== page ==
On 14 March 2012 at the 19th session of the UN Human Rights Council in Geneva, in conjunction with the UK-based National Secular Society (NSS) and India-based news portal New Age Islam, IHEU hosted a panel discussion on Religion, Law, Democracy and Human Rights. The four panellists examined the extent to which the promotion of religious law is undermining democracy, civil law and human rights around the world.
The discussion, chaired by IHEU Main Representative in Geneva, Roy Brown, opened with a speech by Raheel Raza, a Muslim women’s rights activist from Toronto described how modern hard-line interpretations of the sharia have been exploited to promote an extremist interpretation of Islam that has gained ground throughout the West, from Australia to North America and Europe. You can read her speech at: The Rise of Sharia in the West.
Keith Porteous Wood, Executive Director of the UK National Secular Society described, how both Christian and Muslim leaders, often remote from the needs of their followers, exercise undue political influence in Europe, while the lack of separation of church and state in Ireland and other European states enabled the Catholic hierarchy for decades to hide the extent of clerical child abuse. See: Religion, Law and Politics in Europe.
Leo Igwe, until this year IHEU representative for West Africa expanded on his speech to the plenary of the Human Rights Council earlier in the day by describing the extent of evangelical Christian involvement in accusations of witchcraft against children and the vulnerable in Africa. See: Witchcraft Accusations Fuelling Human Rights Abuse in Africa.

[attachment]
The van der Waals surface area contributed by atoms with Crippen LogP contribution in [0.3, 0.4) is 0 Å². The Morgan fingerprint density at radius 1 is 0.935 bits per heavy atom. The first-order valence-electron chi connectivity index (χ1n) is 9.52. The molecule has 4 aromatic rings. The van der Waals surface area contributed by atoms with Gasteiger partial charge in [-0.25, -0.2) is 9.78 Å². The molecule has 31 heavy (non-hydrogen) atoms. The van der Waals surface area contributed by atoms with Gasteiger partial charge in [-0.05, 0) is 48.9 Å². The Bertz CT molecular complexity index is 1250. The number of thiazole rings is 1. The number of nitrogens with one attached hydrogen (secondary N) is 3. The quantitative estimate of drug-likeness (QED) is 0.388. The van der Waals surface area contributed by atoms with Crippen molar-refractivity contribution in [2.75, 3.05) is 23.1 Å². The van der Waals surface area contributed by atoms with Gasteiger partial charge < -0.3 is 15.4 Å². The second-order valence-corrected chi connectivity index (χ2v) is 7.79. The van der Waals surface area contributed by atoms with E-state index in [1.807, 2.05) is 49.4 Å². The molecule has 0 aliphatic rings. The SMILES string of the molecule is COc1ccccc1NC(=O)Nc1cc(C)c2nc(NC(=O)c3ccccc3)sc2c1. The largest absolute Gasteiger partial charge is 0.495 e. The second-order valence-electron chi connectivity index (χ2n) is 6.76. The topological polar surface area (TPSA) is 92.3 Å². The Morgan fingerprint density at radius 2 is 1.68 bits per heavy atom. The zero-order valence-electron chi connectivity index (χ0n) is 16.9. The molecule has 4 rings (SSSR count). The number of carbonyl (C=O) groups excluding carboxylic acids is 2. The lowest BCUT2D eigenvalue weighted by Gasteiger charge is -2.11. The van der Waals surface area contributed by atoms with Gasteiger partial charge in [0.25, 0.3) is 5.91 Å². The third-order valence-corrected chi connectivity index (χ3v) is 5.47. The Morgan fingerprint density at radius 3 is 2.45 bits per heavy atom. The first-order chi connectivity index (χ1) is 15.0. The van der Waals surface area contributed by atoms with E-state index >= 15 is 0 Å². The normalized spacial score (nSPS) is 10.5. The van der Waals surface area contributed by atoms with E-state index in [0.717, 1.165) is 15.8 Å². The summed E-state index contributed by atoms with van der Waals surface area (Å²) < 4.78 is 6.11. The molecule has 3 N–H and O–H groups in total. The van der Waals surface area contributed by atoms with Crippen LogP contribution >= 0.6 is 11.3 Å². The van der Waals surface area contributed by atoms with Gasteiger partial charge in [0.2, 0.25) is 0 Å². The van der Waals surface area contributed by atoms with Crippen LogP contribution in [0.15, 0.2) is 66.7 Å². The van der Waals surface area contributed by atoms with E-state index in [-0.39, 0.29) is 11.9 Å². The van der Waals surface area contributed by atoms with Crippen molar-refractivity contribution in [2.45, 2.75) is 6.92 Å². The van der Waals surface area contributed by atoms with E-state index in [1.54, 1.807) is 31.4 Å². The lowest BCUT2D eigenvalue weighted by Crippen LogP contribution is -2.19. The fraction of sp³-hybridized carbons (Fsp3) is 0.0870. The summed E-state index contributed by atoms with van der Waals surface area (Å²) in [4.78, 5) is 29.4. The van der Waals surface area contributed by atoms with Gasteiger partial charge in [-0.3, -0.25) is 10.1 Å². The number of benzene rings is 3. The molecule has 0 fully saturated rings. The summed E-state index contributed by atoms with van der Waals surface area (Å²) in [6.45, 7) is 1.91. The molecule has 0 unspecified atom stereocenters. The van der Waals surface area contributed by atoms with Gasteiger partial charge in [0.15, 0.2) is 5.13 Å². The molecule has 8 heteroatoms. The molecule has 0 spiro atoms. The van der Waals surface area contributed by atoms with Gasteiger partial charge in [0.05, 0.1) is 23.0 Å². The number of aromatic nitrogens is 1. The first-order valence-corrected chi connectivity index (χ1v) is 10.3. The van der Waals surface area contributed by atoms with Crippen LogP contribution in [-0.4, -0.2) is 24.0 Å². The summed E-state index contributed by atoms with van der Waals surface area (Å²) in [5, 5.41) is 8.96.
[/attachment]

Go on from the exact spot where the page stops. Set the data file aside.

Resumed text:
The final speaker, Sultan Shahin, editor of the New Age Islam news portal, laid the blame for the Wahabi Islam takeover of the majority of Asia’s mosques squarely at the door of Saudi Arabia, which has spent billions of dollars over the past 30 years promoting, often violently, their joyless version of Islam. See: How Hard-Line Islam is becoming mainstream in the East .
The question and answer session that followed the four speeches provoked a lively debate, and ended with a Christian fundamentalist who, having accused the organisers of the seminar of lack of balance because the panel contained two Muslims and no Jews, and even after being pressed by the chair, refused to condemn witchcraft accusations made against innocent children in the name of Christianity.
In his concluding remarks, Roy Brown noted that – as we had been reminded only last week by UN High Commissioner for Human Rights, Navi Pillay – when seeking a balance between culture and tradition on the one hand and human rights on the other, the balance must be struck firmly in favour of human rights.